Sunday, February 8, 2009

Survival of the fittest in society

In this post we will take a quick glance at the views of William Graham Sumner who was an economics and sociology professor at Yale University. Sumner followed a "Social Darwinism" believe. He based his social ideas on the theories of Charles Darwin who first proposed the idea of natural selection and survival of the fittest in nature.

William Graham Sumner
Sumner discusses in his reading "What Social Classes Owe to Each Other" the idea that even in our complex society we are still bound by the laws of Nature. In this case the theory on natural selection which favors best suited organisms for competition of the limited resources available. He suggests that by having programs in society that take from an individual to give to another who is not productive and does not contribute to society is a burden and detrimental to our long term survival as a society. Our society is about equality of opportunity. The more opportunity that's available the more disparity in social classes because some will choose to take advantage while others will choose not to. The greatest help we can provide people in need is the advancement of science, government and society. This will in turn better the chances of individuals but not necessarily guarantee equality. As Sumner said:

"The man who by his own effort raises himself above poverty appears, in these discussions to be of no account. The man who has done nothing to raise himself above poverty finds that the social doctors flock about him, bringing the capital which they have collected from the other classes, and promising him aid of the State to give him what other had to work for." William Graham Sumner " What Social Classes Owe to Each Other" 2.1: The Industrial Status Quo Defended (1833)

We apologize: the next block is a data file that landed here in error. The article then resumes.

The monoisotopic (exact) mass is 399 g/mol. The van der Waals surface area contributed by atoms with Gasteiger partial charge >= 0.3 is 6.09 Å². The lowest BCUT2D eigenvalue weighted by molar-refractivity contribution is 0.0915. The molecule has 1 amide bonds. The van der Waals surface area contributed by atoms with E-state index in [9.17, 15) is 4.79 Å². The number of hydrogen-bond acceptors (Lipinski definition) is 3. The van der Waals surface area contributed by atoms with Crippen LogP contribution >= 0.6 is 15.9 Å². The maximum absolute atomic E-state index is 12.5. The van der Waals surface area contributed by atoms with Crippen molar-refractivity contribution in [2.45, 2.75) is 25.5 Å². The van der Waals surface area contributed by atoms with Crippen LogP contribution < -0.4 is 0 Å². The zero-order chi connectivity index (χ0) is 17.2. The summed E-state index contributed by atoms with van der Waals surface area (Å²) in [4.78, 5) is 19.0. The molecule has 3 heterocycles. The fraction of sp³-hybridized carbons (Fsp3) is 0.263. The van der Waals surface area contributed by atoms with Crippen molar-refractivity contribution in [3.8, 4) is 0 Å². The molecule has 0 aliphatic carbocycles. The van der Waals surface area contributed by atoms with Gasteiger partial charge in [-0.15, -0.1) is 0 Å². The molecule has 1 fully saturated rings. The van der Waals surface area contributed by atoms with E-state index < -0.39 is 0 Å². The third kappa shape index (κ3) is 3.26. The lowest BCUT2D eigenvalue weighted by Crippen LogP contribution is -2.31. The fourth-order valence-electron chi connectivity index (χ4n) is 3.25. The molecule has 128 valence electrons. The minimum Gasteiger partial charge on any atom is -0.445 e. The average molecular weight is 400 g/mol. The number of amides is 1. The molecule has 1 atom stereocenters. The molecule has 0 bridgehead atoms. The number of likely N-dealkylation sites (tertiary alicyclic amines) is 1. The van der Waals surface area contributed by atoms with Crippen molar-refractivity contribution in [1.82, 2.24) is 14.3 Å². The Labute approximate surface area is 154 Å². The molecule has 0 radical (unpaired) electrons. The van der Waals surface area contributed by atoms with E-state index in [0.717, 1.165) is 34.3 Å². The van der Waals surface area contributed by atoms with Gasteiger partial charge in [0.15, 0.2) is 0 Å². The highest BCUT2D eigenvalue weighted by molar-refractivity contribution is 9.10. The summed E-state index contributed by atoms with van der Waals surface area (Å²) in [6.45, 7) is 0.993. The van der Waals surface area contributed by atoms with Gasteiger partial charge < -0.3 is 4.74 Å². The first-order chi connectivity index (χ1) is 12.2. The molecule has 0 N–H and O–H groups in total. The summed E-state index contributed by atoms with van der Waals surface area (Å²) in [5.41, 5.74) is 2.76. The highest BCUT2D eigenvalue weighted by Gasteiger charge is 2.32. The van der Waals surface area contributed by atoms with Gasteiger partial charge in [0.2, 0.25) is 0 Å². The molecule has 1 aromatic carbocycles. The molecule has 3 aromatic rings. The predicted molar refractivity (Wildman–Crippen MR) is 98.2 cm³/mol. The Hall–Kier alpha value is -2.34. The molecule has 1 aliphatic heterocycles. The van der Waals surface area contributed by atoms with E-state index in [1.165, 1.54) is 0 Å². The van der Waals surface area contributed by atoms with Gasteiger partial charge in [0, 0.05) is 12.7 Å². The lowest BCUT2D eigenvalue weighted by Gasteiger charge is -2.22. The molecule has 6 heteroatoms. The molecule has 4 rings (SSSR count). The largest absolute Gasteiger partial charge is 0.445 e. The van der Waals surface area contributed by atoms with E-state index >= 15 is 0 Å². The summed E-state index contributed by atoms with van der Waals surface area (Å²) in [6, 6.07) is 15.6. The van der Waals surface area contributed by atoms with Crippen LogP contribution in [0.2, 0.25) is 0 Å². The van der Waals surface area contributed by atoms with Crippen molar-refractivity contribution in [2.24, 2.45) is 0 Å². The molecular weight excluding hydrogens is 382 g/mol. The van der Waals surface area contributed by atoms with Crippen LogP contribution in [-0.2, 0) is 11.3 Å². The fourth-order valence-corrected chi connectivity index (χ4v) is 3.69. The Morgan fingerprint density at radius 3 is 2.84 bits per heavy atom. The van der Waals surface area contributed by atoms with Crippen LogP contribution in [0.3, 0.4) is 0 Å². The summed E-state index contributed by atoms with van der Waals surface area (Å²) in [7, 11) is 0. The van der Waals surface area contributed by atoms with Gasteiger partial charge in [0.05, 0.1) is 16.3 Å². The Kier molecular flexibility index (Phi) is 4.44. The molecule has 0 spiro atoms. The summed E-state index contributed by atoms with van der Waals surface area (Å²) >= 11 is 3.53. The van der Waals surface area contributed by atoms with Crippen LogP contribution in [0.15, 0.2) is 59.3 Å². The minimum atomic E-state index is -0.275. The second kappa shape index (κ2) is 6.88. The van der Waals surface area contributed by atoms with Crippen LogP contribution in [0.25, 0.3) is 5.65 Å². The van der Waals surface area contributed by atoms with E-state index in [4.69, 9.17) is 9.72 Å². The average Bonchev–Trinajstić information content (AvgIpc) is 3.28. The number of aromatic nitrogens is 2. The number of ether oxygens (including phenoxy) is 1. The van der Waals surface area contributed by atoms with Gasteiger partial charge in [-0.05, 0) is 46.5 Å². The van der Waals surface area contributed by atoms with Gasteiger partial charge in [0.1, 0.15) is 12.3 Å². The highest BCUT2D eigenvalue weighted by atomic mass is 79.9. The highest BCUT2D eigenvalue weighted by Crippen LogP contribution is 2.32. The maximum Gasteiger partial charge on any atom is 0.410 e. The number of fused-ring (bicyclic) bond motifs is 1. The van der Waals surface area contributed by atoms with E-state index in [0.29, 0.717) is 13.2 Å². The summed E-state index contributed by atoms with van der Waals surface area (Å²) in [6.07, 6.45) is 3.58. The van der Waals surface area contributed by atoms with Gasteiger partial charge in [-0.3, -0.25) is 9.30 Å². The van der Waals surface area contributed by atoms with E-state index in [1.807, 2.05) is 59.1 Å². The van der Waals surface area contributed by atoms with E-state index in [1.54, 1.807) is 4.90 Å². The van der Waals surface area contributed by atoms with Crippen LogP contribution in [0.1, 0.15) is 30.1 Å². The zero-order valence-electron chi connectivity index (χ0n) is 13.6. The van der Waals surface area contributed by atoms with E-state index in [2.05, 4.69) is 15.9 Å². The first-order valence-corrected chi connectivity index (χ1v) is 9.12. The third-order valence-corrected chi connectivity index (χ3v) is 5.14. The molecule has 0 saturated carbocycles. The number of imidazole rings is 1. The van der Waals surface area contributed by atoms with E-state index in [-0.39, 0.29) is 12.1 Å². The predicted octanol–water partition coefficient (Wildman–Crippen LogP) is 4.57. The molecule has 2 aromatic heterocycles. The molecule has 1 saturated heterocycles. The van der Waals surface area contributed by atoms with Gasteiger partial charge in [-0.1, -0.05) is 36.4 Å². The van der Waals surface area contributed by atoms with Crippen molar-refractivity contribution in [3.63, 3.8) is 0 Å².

If we take the Social Darwinist view and apply it to the period of time between late 1800s and early 1900s where large scale enterprises played such an important role, we can see that industrialists such as Andrew Carnegie and John D. Rockefeller who took advantage of the opportunities in the market and in the process created thousands of jobs for those who wanted to be productive and chose not to be a burden on society.
This problem transcends time into our own. What do we do with members of society who need financial help and do not contribute to our economy.? Many of us approve of aid such as the Federal Welfare programs while others think that it's a waste of tax payers money and many are abusing it.

1 comment:

A. Mattson said...

A great post.

Sumner's ideas about equality of opportunity are still very influential today. His version of Social Darwinism at least recognizes the need to level the playing field to so that the "natural" competition between individuals at least begins as a fair fight. What is key here is the use of nature and biological theory about human nature to justify an economic and political system.